But this solar installation on Pine Ridge is another piece of evidence that the protection of our planet and the prosperity of our species are simultaneously attainable. Solar works. Renewable energy is a realistic solution.

This trip to Pine Ridge was full of not only incredible memories and people, but of a sense of community and purpose. Late night campfires and games of Frisbee strengthened friendships and created utter joy. Meetings with the Pine Ridge Housing Authority, lessons from the Solar Corps team at Grid Alternatives, and stories from local tribal members, strengthened my sense of purpose, and created profound awe.

I have graduated high school, and the EcoAction chapter at Cherry Creek High School will be passed on to new student leadership. Yet the experiences I have had working with communities towards affordable and sustainable energy are already writing the next years of my life. How lucky am I to have met so many kindred souls, to have traveled across the world and the United States, and to have the support of my community in this incredible adventure. I want to thank Jeff Boyce: teacher, mentor, and incredible human being for his undying support of my dreams. He helped me make so many of them come true.

There is always a finality to the closing of one chapter and the beginning of the next, but I have no doubt that EcoAction and you, reader, will defy gravity and continue to fulfill our responsibility to our planet and each other. We need action and activists now more than ever.

Best of luck, and my immense gratitude to each and every person I have met so far on this journey.

All my love,

Abbie Weeks

_MG_1885

 

-Jeff Boyce-

I became an environmental scientist because I care about this beautiful planet that we share. I became a teacher because it is future generations that will need to solve the problems that we collectively face.

The PV install in Pine Ridge was complete when the net electricity meter slowed down and reversed direction. This was the moment that the 3 roof arrays consisting of 21 individual panels came online and began producing more electricity than the home was consuming.

This installation of this 7.2 kW system marks a decrease in the amount of carbon dioxide that is released by the combustion of fossil fuels to generate electricity. This system will generate approximately 15,000 kWh of electricity per year. The Nebraska Power Association generates electricity for Pine Ridge and uses coal for almost 65% of that electricity. A single kWh of electricity from coal releases 1.2 pounds of carbon dioxide. This install represents a decrease of just less than 20,000 pounds of carbon dioxide each year.

This is real change. We don’t to need to wait for people in Washington to legislate change, we need to educate people and change how we approach our consumptive lifestyles.

I want to thank Grid Alternatives for allowing us to partner with them. This trip changed the lives of my students and opened my eyes to the power of learning outside the classroom. The folks at Grid went out of their way to educate, to engage and empower my students each and every day. They are true “Solar Warriors”!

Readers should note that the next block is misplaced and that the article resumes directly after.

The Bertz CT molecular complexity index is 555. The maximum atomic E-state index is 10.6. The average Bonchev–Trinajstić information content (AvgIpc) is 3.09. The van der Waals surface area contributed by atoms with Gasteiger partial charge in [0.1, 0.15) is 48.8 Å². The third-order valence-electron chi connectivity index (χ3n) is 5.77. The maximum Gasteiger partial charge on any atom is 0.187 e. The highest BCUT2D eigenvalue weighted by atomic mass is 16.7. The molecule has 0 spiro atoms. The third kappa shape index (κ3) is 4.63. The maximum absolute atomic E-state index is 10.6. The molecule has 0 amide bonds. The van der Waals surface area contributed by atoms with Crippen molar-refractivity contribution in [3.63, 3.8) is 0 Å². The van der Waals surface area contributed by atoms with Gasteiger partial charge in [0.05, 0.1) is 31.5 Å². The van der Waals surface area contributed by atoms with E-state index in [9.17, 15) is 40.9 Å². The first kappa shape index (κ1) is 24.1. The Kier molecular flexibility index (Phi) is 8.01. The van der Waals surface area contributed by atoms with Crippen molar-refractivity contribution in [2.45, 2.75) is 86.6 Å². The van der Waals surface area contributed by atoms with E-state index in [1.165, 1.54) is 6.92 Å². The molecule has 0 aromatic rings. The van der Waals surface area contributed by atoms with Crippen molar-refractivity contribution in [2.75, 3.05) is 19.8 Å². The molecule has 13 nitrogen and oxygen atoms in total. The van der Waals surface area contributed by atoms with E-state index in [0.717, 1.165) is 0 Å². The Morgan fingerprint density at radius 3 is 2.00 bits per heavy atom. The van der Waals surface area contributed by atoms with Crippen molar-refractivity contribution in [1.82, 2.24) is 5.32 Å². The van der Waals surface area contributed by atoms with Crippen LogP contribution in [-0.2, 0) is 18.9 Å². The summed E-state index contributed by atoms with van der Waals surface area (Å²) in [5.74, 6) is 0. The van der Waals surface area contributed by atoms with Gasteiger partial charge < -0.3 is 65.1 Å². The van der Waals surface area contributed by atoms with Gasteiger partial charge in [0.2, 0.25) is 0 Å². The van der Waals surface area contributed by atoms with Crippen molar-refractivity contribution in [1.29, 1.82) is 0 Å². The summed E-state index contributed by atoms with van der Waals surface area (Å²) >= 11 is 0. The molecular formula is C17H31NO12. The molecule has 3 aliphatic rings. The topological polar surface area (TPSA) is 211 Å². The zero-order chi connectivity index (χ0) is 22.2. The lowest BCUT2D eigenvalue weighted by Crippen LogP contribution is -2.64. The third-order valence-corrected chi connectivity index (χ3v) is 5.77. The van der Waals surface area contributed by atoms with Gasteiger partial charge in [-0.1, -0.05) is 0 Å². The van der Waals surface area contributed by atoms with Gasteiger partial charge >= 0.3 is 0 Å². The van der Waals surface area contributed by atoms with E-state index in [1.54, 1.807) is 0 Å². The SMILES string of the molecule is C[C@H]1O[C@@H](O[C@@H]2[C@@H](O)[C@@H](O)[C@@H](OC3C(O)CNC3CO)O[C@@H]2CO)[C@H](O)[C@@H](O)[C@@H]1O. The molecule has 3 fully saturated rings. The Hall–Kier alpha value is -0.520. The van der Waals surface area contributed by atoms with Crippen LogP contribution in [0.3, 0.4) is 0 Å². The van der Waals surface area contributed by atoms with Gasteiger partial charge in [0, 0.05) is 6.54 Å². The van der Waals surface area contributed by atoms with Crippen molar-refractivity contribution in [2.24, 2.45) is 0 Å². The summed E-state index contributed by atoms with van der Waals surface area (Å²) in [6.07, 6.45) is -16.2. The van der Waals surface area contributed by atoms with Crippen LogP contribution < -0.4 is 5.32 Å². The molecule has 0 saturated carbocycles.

IMG_1091Riley Weeks and Abbie Weeks Sending up the last of the solar panels_MG_1704

JYWG5557

Robin, Abbie, and Lina

 

Solar Panels to the Roof!

Wednesday Roof Team: Claire

Hey everyone, I’m Claire.

A few of us woke up early for the sunrise gleaming over the lake we’re camping by, and it was breathtaking. The lake was calm and clouds bright pink. The clouds blew in and rained and rained, so the day started a little later than anticipated.

We got to Conquering Bear’s house around nine but lightning kept us from working on the roof at first so we tested and recorded the open circuit voltage (VOC) of each solar panel to ensure the whole system would be generating as much electricity as possible once installed.

GHTG8774Eventually we got up onto the roof around 11am. We worked in two teams on different sections in the house. Boyce, Nick (Solar Corps), Lina, and I installed nine solar panels onto the East side of the house and four on the West side. Which was pretty easy once you got the hang of it. A little muscle heaved the panels from the ground onto the roof and Lina and I helped straighten them out and bolt them in place. On the West side, the rest of the roof team worked on getting the rails up for more panels to sit on. After lunch we regrouped to work on running conduit (for the wires) from the different junction boxes (from the panels) to combine them into one box. Tomorrow we have to attach eight solar panels (on the West side) and fish the wires through the conduit. Other than that we nearly done!

 

Crawlspace Mornings

While the roof team may seem to have all the glory of installation to themselves, the ground team does merit some appreciation. Although the solar panels are placed on the roof, as well as the microinverters in this install, the electricity generated by the panels must be fed into the main service panel (an electric box) located in the back of Mr. Conquering Bear’s house. On the ground this morning I worked with Riley, Allan, and team supervisor Austin, in the crawlspace. We dropped the grounding wire down from the back room into the crawl space but the wire wouldn’t fit into the conduit at first so we had to bend new wires and try and fit it into the awkward space between the wall and insulation. The power is off to the home to prevent electrocution as we handle the wiring, so we were without lights in the crawlspace save a flashlight.

 

 

IMG_1061

Austen wearing an arc flash suit to avoid potential electrocution while working on the main service panel

 

Eventually we got all the wiring in place so that when the panels are active, they will directly power the home!

IMG_1073

In the afternoon we fed wires up to the roof that would connect the arrays and finalize the connections. Tomorrow we will finish the instal!

 

riley sticker

Riley places Caution sticker on electrical box